Recently, I started a new job. It was good to be recruited, heavily, and I joined the upstart company knowing that I would need to push myself to deliver, a refreshing change. I had grown too comfortable in my pleasant position, and I had begun to question my comfort at a time of upheaval and re-platforming in the data informatics group where I was technical writer. I also figured that the hefty retention bonus that would be coming my way November 15 were I to stay might be the foreshadowing of changes planned many months ago that by bonus time would be apparent to everyone, and not just the senior executive planners aimed at transforming the company. I didn’t want to be dazzled by a reward of money and so miss warning signs glowing more brightly.
Wanting to make a good impression at the new company, I decided to work in the office for the first month or two before making the transition to working from my home office three days a week. Fascinating people are joining the new company. Standing next to these bright lights I feel like a cozy 25-watt bulb, but I realize that intellect aside, I do have compensatory qualities: a bright smile, for instance, and good humor that has gotten me out of tight spots. On Friday, though, I thought I had met my match.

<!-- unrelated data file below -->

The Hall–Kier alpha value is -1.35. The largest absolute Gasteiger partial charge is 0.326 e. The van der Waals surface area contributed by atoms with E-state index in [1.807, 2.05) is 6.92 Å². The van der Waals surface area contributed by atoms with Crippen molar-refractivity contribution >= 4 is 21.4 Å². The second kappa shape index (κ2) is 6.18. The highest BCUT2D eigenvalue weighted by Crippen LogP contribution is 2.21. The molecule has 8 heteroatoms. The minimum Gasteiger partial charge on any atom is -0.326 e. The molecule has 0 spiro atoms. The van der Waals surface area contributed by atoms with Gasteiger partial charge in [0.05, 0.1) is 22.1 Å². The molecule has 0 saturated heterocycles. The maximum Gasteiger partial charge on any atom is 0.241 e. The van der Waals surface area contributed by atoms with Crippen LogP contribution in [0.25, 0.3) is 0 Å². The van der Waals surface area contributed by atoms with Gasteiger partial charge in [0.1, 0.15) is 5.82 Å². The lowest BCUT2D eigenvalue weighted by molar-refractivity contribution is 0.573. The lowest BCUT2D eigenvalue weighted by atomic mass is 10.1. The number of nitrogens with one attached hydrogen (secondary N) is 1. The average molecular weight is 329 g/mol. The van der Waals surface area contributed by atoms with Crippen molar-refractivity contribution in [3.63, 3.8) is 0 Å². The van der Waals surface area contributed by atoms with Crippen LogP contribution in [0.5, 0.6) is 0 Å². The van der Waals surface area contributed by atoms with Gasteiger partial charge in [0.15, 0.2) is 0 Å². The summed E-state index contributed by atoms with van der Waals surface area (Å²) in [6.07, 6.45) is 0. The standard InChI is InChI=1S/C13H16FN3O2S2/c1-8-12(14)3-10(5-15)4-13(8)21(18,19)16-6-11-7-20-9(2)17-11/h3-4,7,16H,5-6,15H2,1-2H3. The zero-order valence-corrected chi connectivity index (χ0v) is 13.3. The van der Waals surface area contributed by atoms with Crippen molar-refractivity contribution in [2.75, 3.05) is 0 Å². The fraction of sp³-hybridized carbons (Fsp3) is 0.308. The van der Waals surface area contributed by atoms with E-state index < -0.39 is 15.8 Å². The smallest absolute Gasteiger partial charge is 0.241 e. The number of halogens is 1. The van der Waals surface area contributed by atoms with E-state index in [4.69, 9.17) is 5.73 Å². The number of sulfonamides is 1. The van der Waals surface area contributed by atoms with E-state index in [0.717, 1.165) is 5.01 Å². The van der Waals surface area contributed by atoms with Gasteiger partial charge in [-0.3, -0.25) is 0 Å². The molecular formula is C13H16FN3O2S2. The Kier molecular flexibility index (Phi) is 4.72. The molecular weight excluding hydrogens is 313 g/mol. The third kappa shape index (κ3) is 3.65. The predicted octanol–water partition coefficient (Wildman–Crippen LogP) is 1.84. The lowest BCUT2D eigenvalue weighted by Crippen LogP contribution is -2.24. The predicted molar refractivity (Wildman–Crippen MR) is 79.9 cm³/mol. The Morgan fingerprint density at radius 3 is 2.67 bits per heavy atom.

Leaving the office late in the evening, I stepped into the elevator and joined a person already there. I felt a jolt, a tingle of warning in the small space. My companion was a man in his early 30s, in a black suit, white shirt open at the neck, and no tie. His hair was close cropped, and he wore dark, dark aviator glasses. The sunglasses were the give-away. By what evil chance had I stepped into the elevator at the same time that the mass murderer of all the people on the floors above was descending to his Lamborghini parked below, motor running? I hesitated, but decided to confront the situation head on.
I pointed out to him that it is not customary to wear dark glasses in an elevator and that he had marked himself as a man to beware of, and I wondered out loud if I should have burnished my Ninja skills before entering the elevator. By the time we landed I had disarmed him with laughter. It was fun. I made my escape.